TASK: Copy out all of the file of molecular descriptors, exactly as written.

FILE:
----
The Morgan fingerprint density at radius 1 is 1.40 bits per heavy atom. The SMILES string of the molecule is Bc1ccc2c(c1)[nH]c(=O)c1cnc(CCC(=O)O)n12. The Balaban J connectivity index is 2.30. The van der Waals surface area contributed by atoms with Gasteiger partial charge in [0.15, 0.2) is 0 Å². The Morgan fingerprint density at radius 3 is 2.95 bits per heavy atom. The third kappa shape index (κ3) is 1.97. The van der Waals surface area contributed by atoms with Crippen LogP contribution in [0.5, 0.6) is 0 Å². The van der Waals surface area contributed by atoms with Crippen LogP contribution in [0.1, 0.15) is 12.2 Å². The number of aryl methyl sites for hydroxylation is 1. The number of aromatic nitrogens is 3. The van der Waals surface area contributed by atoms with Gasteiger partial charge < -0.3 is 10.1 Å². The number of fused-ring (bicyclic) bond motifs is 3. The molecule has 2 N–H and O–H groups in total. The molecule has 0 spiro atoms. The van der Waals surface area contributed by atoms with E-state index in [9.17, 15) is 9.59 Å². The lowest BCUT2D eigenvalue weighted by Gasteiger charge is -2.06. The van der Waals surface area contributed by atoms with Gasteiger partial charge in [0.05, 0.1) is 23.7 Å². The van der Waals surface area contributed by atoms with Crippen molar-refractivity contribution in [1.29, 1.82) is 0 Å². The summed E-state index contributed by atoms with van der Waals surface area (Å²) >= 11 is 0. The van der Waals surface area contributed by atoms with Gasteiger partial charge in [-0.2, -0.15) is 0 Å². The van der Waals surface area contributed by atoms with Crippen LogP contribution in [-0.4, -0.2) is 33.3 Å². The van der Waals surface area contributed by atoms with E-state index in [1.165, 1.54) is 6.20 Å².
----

The Morgan fingerprint density at radius 1 is 1.40 bits per heavy atom. The SMILES string of the molecule is Bc1ccc2c(c1)[nH]c(=O)c1cnc(CCC(=O)O)n12. The Balaban J connectivity index is 2.30. The van der Waals surface area contributed by atoms with Gasteiger partial charge in [0.15, 0.2) is 0 Å². The Morgan fingerprint density at radius 3 is 2.95 bits per heavy atom. The third kappa shape index (κ3) is 1.97. The van der Waals surface area contributed by atoms with Crippen LogP contribution in [0.5, 0.6) is 0 Å². The van der Waals surface area contributed by atoms with Crippen LogP contribution in [0.1, 0.15) is 12.2 Å². The number of aryl methyl sites for hydroxylation is 1. The number of aromatic nitrogens is 3. The van der Waals surface area contributed by atoms with Gasteiger partial charge < -0.3 is 10.1 Å². The number of fused-ring (bicyclic) bond motifs is 3. The molecule has 2 N–H and O–H groups in total. The molecule has 0 spiro atoms. The van der Waals surface area contributed by atoms with E-state index in [9.17, 15) is 9.59 Å². The lowest BCUT2D eigenvalue weighted by Gasteiger charge is -2.06. The van der Waals surface area contributed by atoms with Gasteiger partial charge in [0.05, 0.1) is 23.7 Å². The van der Waals surface area contributed by atoms with Crippen molar-refractivity contribution in [1.29, 1.82) is 0 Å². The summed E-state index contributed by atoms with van der Waals surface area (Å²) >= 11 is 0. The van der Waals surface area contributed by atoms with Gasteiger partial charge in [-0.2, -0.15) is 0 Å². The van der Waals surface area contributed by atoms with Crippen LogP contribution in [-0.4, -0.2) is 33.3 Å². The van der Waals surface area contributed by atoms with E-state index in [1.165, 1.54) is 6.20 Å².